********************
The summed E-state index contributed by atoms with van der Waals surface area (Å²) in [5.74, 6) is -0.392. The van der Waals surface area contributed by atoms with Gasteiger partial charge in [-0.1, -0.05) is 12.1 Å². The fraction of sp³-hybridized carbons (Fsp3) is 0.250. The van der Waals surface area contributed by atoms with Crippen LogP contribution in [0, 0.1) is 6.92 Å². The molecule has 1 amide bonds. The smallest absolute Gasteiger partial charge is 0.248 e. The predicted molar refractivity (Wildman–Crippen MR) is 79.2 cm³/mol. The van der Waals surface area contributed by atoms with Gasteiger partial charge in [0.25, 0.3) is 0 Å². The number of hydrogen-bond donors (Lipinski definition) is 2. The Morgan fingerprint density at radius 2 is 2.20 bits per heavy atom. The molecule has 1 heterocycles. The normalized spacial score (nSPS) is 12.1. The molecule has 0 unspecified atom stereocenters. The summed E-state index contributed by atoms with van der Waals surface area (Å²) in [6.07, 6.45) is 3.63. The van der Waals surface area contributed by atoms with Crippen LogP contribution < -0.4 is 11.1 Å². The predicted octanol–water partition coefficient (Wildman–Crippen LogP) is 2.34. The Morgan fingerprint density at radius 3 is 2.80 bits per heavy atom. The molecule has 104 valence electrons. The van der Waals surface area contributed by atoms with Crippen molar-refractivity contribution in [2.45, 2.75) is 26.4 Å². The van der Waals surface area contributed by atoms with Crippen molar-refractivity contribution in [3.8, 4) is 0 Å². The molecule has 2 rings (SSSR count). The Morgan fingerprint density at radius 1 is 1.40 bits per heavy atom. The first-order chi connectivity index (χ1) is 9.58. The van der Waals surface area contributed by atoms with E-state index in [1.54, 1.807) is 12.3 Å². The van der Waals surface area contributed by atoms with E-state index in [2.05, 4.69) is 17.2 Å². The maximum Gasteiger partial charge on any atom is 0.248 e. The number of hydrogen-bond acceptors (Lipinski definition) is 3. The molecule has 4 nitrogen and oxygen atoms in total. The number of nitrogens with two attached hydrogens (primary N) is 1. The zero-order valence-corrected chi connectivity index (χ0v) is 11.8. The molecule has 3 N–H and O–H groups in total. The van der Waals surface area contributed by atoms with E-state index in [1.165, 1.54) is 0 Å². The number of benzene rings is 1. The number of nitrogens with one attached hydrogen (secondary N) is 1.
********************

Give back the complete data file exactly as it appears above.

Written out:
The summed E-state index contributed by atoms with van der Waals surface area (Å²) in [5.74, 6) is -0.392. The van der Waals surface area contributed by atoms with Gasteiger partial charge in [-0.1, -0.05) is 12.1 Å². The fraction of sp³-hybridized carbons (Fsp3) is 0.250. The van der Waals surface area contributed by atoms with Crippen LogP contribution in [0, 0.1) is 6.92 Å². The molecule has 1 amide bonds. The smallest absolute Gasteiger partial charge is 0.248 e. The predicted molar refractivity (Wildman–Crippen MR) is 79.2 cm³/mol. The van der Waals surface area contributed by atoms with Gasteiger partial charge in [0.25, 0.3) is 0 Å². The number of hydrogen-bond donors (Lipinski definition) is 2. The Morgan fingerprint density at radius 2 is 2.20 bits per heavy atom. The molecule has 1 heterocycles. The normalized spacial score (nSPS) is 12.1. The molecule has 0 unspecified atom stereocenters. The summed E-state index contributed by atoms with van der Waals surface area (Å²) in [6.07, 6.45) is 3.63. The van der Waals surface area contributed by atoms with Crippen LogP contribution < -0.4 is 11.1 Å². The predicted octanol–water partition coefficient (Wildman–Crippen LogP) is 2.34. The Morgan fingerprint density at radius 3 is 2.80 bits per heavy atom. The molecule has 104 valence electrons. The van der Waals surface area contributed by atoms with Crippen molar-refractivity contribution in [2.45, 2.75) is 26.4 Å². The van der Waals surface area contributed by atoms with Crippen molar-refractivity contribution in [3.8, 4) is 0 Å². The molecule has 2 rings (SSSR count). The Morgan fingerprint density at radius 1 is 1.40 bits per heavy atom. The first-order chi connectivity index (χ1) is 9.58. The van der Waals surface area contributed by atoms with E-state index in [1.54, 1.807) is 12.3 Å². The van der Waals surface area contributed by atoms with E-state index in [2.05, 4.69) is 17.2 Å². The maximum Gasteiger partial charge on any atom is 0.248 e. The number of hydrogen-bond acceptors (Lipinski definition) is 3. The molecule has 4 nitrogen and oxygen atoms in total. The number of nitrogens with two attached hydrogens (primary N) is 1. The zero-order valence-corrected chi connectivity index (χ0v) is 11.8. The molecule has 3 N–H and O–H groups in total. The van der Waals surface area contributed by atoms with E-state index in [1.165, 1.54) is 0 Å². The number of benzene rings is 1. The number of nitrogens with one attached hydrogen (secondary N) is 1.